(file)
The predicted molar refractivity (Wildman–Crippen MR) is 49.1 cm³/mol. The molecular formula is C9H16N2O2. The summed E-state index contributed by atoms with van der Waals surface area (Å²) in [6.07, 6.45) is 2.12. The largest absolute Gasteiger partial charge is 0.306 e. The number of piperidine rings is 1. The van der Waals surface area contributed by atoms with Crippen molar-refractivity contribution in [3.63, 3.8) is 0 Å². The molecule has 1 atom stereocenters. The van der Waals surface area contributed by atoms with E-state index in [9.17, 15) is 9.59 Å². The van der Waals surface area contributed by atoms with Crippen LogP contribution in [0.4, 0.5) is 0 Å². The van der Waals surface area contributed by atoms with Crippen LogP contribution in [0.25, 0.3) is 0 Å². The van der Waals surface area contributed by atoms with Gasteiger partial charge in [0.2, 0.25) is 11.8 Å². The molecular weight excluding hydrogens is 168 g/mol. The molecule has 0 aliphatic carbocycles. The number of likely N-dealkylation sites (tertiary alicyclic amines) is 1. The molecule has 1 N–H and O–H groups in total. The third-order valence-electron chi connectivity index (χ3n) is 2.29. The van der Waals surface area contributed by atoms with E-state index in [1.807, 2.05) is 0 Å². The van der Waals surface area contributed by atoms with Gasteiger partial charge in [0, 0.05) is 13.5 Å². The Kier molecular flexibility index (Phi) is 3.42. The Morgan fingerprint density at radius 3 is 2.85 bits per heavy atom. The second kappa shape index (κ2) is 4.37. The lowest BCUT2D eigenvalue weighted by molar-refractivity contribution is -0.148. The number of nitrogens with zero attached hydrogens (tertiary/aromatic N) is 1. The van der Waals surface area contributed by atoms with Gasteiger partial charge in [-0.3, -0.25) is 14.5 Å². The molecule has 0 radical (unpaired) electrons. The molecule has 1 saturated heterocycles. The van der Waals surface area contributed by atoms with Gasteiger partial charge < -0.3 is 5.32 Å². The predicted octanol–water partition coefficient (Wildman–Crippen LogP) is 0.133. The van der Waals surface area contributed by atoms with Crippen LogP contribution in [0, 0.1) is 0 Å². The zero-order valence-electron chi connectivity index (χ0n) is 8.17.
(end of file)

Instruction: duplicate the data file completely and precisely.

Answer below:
The predicted molar refractivity (Wildman–Crippen MR) is 49.1 cm³/mol. The molecular formula is C9H16N2O2. The summed E-state index contributed by atoms with van der Waals surface area (Å²) in [6.07, 6.45) is 2.12. The largest absolute Gasteiger partial charge is 0.306 e. The number of piperidine rings is 1. The van der Waals surface area contributed by atoms with Crippen molar-refractivity contribution in [3.63, 3.8) is 0 Å². The molecule has 1 atom stereocenters. The van der Waals surface area contributed by atoms with E-state index in [9.17, 15) is 9.59 Å². The van der Waals surface area contributed by atoms with Crippen LogP contribution in [0.4, 0.5) is 0 Å². The van der Waals surface area contributed by atoms with Crippen LogP contribution in [0.25, 0.3) is 0 Å². The van der Waals surface area contributed by atoms with Gasteiger partial charge in [0.2, 0.25) is 11.8 Å². The molecular weight excluding hydrogens is 168 g/mol. The molecule has 0 aliphatic carbocycles. The number of likely N-dealkylation sites (tertiary alicyclic amines) is 1. The molecule has 1 N–H and O–H groups in total. The third-order valence-electron chi connectivity index (χ3n) is 2.29. The van der Waals surface area contributed by atoms with E-state index in [1.807, 2.05) is 0 Å². The van der Waals surface area contributed by atoms with Gasteiger partial charge in [0, 0.05) is 13.5 Å². The Kier molecular flexibility index (Phi) is 3.42. The Morgan fingerprint density at radius 3 is 2.85 bits per heavy atom. The second kappa shape index (κ2) is 4.37. The lowest BCUT2D eigenvalue weighted by molar-refractivity contribution is -0.148. The number of nitrogens with zero attached hydrogens (tertiary/aromatic N) is 1. The van der Waals surface area contributed by atoms with Gasteiger partial charge in [-0.3, -0.25) is 14.5 Å². The molecule has 0 radical (unpaired) electrons. The molecule has 1 saturated heterocycles. The van der Waals surface area contributed by atoms with Gasteiger partial charge < -0.3 is 5.32 Å². The predicted octanol–water partition coefficient (Wildman–Crippen LogP) is 0.133. The van der Waals surface area contributed by atoms with Crippen LogP contribution in [0, 0.1) is 0 Å². The zero-order valence-electron chi connectivity index (χ0n) is 8.17.